Saturday, March 31, 2018
The Vertical Earthquake essay by Herb Caen
Henry Park has invented a parlor game - fun for young and old alike - called City Planning. The equipment is simple, and any number can play. All you need is a grid map of San Francisco, crayons and a dice box.
The player who wins the toss rolls the dice, finds the corresponding coordinates on the map and "destroys" or "improves" that square with his crayon. If he colors a landmark, he gets 10 points. A theater is worth 9 points. If the numbers he rolls fail to intersect, he may draw a freeway - 15 points - between the two spots and pick up any number of points in between, depending on the buildings in his path (a pre-1906 house is worth five points).
The players may give themselves various titles - state highway engineer, city architect, Eastern capitalist and so on - and the one who destroys City Hall for a parking lot is declared the winner. To add a final note of verisimilitude, all players are blindfolded.
Well, City Planning, like Monopoly, is just a game - a dangerous game that San Francisco is playing every day with great recklessness. It contains an added hazard: The players are not only blindfolded, they are also masked, and the masks aren't necessarily black or white. It's hard to tell the good guys from the bad guys, and even the players themselves aren't sure. If you want to build a 33-story skyscraper on a slope of Nob Hill, are you a hero or a villain? Not too long ago the answer would have been simple.
A few days ago, we were delighted or chagrined, according to our various tastes, to read that another 20-story apartment house will rise on Russian Hill - in a so-called "sacred enclave." For years, the general feeling in that area has been that nobody would dare desecrate it with a towering slab of concrete. Good taste would prevail.
Well, we learned something - again too late. Nothing is sacred in San Francisco any longer. The Russian Hillers who opposed that 20-story building expressed a great love for San Francisco and made vain appeals to ethics and morality. The lady who is going to build that skyscraper probably loves San Francisco, too, in her own fashion, and would like to make a buck besides. That is also a sacred tradition.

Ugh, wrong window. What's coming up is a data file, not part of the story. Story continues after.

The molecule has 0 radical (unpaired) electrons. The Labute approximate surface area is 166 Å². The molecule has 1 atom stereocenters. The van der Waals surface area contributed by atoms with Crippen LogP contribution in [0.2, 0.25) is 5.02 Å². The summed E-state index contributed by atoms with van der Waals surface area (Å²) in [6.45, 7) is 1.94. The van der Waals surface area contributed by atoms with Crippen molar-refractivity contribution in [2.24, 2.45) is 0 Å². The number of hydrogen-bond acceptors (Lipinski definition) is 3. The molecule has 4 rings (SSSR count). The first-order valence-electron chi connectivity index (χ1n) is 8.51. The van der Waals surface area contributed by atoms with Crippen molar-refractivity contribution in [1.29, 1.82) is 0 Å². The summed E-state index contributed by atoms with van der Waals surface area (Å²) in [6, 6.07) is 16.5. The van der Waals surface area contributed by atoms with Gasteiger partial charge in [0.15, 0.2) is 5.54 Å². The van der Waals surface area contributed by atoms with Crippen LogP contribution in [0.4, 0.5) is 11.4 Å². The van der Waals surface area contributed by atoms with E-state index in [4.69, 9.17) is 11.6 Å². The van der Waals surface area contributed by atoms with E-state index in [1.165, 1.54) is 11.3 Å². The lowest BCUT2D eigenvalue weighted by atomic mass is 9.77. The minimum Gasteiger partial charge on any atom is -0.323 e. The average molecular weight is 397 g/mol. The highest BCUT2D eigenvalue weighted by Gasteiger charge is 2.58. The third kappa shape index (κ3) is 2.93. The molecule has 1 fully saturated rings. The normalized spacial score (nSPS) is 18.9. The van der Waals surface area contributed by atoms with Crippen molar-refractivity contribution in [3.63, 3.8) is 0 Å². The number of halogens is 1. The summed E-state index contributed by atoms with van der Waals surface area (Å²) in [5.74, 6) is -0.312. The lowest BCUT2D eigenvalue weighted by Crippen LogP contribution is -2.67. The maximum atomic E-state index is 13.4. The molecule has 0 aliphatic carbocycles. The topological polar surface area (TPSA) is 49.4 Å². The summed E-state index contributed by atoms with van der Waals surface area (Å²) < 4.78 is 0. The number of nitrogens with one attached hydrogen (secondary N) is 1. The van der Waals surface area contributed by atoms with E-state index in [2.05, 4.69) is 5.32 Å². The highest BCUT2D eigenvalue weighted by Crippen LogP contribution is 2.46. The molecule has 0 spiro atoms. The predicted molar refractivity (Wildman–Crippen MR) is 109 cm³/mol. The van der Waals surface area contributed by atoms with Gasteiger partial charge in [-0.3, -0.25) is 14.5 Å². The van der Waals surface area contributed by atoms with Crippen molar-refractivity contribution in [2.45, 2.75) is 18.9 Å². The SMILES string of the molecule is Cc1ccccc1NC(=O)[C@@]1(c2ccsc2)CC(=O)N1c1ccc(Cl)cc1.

Which brings us to the Nub Hill of the problem: The lady who owns the Russian Hill property isn't breaking laws by building her monster.
If what's left of the physical character of San Francisco is to be preserved, the laws have to change. (Frank Lloyd Wrightonce said, "San Francisco is the only city I can think of that can survive all the things you people are doing to it and still look beautiful." Then he snickered, "What San Francisco really needs is another earthquake," which overlooked the fact that we are having a quake - a vertical one.)
Changing the law to provide for zones that are indeed sacred - for reasons of history, beauty and just plain breathing space - is not going to be easy. There are people in City Hall who would tear down City Hall without a qualm in the name of that magic slogan: "Get it on the tax rolls!"
A high Chamber of Commerce official said: "We WANT big buildings here. We want this to remain the business capital of the West." So does everybody - as long as the buildings add to, rather than detract from the city.
"We don't want people to say San Francisco is dying," another said.
When is a city dying? Howard Moody answers that question this way:
"A city is dying when it has an eye for real estate values but no heart for personal values, when it has an understanding of traffic flow but no concern about the flow of human beings, when we have competence in building but little time for ethical codes, when human values are absent at the heart of the decision-making and planning and governing of a city - it is dead and all that is left is decay."